The Secret Life of Bee. . . Researchers
This article appears in the spring 2020 issue of STILLPOINT magazine: “Generation Gordon.”
Daniel Ha ’20 didn’t get his first bee sting until last summer, when one of his research subjects crawled up the inside of his pant leg and stung him on the thigh. It was a rite of passage—the day he became, in his own words, a beekeeper.
Growing up in Chiang Mai, Thailand, in a missionary family from South Korea, Ha didn’t cross paths with honey bees. It was too hot for them in the city, so they retreated to the mountains. He was blissfully unaware of them until a family friend brought over a jar of 100 percent natural, wild honey. “It smelled so bad,” he laughs. “But it got me thinking about bees.”
On YouTube, Ha learned that honey bees were disappearing. Each year, beekeepers in the U.S. reported colony losses around 30 percent. The losses were the same for beekeepers in the mountains of Thailand and virtually everywhere else. Loss of habitat, lack of crop diversity and poor beekeeping practices were all part of the problem, he says, but the single most devastating factor was a virus that was causing wing deformity in perfectly healthy bees.
It didn’t take Ha long to put two and two together. “Bees are the main pollinators for most fruits and vegetables. I knew that if honey bees aren’t here, we won’t be here either,” recalls Ha.
At Gordon, he joined the Beekeeping Club and helped care for the observation hive on the third floor of the science building. And last summer, he was hired as a research assistant for Professor of Biology Craig Story.
In collaboration with other researchers, including the principal investigator of the U.S. Department of Agriculture’s (USDA) Bee Research Lab in Beltsville, Maryland, Story and Ha investigated bee viruses, like the deformed wing virus (DWV), that are found in colonies and are putting bees under stress. They looked for ways to treat infected colonies and to see if the viruses were coming from the very nutrient that was supposed to be sustaining honey bees during the harsh winter months: pollen.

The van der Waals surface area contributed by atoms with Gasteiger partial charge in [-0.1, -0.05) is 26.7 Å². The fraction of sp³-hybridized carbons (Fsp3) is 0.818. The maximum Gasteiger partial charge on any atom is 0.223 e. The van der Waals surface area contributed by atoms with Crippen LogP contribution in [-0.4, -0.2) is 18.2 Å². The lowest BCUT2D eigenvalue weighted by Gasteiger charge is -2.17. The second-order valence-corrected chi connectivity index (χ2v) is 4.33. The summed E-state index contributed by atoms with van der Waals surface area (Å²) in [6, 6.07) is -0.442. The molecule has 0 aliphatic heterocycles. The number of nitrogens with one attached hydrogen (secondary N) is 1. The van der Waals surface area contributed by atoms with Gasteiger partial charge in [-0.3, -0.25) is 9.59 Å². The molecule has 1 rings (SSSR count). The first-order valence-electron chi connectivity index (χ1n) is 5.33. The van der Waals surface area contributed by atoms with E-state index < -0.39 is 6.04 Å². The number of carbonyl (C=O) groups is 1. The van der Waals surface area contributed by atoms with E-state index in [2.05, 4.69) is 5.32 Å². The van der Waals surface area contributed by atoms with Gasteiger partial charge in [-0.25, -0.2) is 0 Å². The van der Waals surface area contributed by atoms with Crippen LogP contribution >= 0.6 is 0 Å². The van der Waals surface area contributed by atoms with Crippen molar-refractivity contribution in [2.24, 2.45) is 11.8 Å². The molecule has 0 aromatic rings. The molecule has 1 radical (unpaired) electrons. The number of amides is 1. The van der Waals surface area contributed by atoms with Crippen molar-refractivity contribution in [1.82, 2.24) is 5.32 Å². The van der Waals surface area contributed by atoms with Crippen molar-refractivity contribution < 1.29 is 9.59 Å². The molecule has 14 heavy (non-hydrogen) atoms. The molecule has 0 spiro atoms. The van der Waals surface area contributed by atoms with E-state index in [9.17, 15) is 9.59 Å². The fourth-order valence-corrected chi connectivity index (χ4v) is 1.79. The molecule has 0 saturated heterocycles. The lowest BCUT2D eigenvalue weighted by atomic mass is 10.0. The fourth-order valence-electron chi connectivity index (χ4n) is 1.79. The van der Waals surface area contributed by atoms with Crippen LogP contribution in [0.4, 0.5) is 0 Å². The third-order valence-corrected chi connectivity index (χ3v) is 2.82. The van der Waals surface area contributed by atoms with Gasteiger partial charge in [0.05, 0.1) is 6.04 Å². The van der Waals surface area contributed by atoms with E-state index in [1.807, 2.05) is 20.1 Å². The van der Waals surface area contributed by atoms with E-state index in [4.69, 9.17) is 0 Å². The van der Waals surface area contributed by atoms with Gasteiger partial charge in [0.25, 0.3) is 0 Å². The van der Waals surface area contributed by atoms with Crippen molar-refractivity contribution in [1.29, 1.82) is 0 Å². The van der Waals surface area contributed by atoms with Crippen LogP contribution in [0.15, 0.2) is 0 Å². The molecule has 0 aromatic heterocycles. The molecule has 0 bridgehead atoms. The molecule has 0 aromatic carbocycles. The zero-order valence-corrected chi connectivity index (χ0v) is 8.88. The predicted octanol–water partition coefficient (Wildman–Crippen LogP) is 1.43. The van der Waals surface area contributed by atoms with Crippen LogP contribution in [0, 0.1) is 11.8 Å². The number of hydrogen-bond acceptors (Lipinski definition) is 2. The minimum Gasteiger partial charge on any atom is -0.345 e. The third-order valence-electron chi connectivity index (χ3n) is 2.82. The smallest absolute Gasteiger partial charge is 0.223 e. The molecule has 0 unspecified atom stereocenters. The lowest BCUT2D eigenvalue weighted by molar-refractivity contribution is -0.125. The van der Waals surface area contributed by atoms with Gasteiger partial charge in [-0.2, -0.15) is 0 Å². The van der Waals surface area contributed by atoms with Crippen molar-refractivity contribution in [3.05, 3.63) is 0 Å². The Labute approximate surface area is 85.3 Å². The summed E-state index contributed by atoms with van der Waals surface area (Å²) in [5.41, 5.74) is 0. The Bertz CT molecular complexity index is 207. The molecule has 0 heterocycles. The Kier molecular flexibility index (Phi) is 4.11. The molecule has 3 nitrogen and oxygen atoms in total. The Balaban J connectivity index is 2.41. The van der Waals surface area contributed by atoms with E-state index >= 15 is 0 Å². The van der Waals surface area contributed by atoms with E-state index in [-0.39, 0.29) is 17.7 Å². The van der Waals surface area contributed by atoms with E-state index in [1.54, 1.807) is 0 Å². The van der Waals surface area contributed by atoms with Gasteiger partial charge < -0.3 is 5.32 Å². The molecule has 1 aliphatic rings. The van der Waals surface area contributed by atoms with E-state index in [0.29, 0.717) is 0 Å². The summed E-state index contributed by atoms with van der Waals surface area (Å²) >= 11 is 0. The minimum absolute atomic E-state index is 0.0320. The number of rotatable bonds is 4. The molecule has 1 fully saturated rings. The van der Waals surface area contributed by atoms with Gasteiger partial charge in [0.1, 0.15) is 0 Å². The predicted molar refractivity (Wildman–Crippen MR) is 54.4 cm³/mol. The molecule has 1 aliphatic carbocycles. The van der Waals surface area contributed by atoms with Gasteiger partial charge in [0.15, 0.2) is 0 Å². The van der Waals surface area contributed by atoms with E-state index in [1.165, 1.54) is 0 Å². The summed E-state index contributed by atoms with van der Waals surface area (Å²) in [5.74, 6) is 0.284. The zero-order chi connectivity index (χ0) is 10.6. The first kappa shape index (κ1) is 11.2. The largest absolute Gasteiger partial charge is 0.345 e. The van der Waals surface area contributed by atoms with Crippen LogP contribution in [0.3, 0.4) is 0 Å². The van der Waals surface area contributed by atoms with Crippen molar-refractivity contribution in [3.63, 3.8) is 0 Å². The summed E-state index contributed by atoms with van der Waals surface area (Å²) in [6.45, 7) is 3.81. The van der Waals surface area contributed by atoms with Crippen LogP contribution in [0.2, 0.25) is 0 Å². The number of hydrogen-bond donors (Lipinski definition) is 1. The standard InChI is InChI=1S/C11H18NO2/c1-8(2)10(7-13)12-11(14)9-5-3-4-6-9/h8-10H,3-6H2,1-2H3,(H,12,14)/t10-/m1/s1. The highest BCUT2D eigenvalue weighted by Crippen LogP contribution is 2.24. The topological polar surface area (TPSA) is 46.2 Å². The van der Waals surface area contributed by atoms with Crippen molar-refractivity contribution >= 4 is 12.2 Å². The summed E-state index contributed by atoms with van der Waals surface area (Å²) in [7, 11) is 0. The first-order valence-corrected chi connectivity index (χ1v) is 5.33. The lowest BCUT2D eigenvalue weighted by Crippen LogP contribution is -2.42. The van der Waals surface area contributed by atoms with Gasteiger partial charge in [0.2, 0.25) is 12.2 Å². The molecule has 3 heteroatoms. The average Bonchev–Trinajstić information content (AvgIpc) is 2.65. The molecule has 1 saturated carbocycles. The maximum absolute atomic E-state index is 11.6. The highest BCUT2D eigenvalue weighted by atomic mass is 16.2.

“Without our support, bee colonies can’t make it through the winter on their own. We feed them pollen, which is a source of protein and sugar,” explains Ha. “These pollens get shipped around the world. Governments have little to no regulations for them. We wanted to know if pollen was capable of carrying the virus. If that’s the case, we have to have regulations in place.”
While Korean musicals and live versions of “Piano Man” played over laptop speakers in the lab, Ha analyzed samples prepared by a USDA research fellow. After temporarily relocating the colony, Ha also heated the beehive to see if heat treatments could kill the virus. And it worked. At 70 degrees Celsius, “you can actually reduce the spread of infection,” he says. Ha, Story and their collaborators continue trying to learn more about the sources of viruses and possible ways to prevent their spread.
While the jury is still out as to whether pollen is responsible for the spread of DWV, it’s definitely a suspect. Ha and Story found evidence of the virus in pollen DNA. They also found proof that Ha’s childhood dream of being a researcher is anything but far-fetched.
“When I was little,” says Ha, “I thought a researcher was a white-bearded grandpa in a lab coat, a kind-looking guy holding a boiling test tube.” Although it will be several years before Ha can grow a white beard, he’s got the test tube, a lab coat and research subjects that definitely need his help (even if they do sting him from time to time).
Editor’s note: This article has been updated from its original version to include Ha and Story’s research collaborators.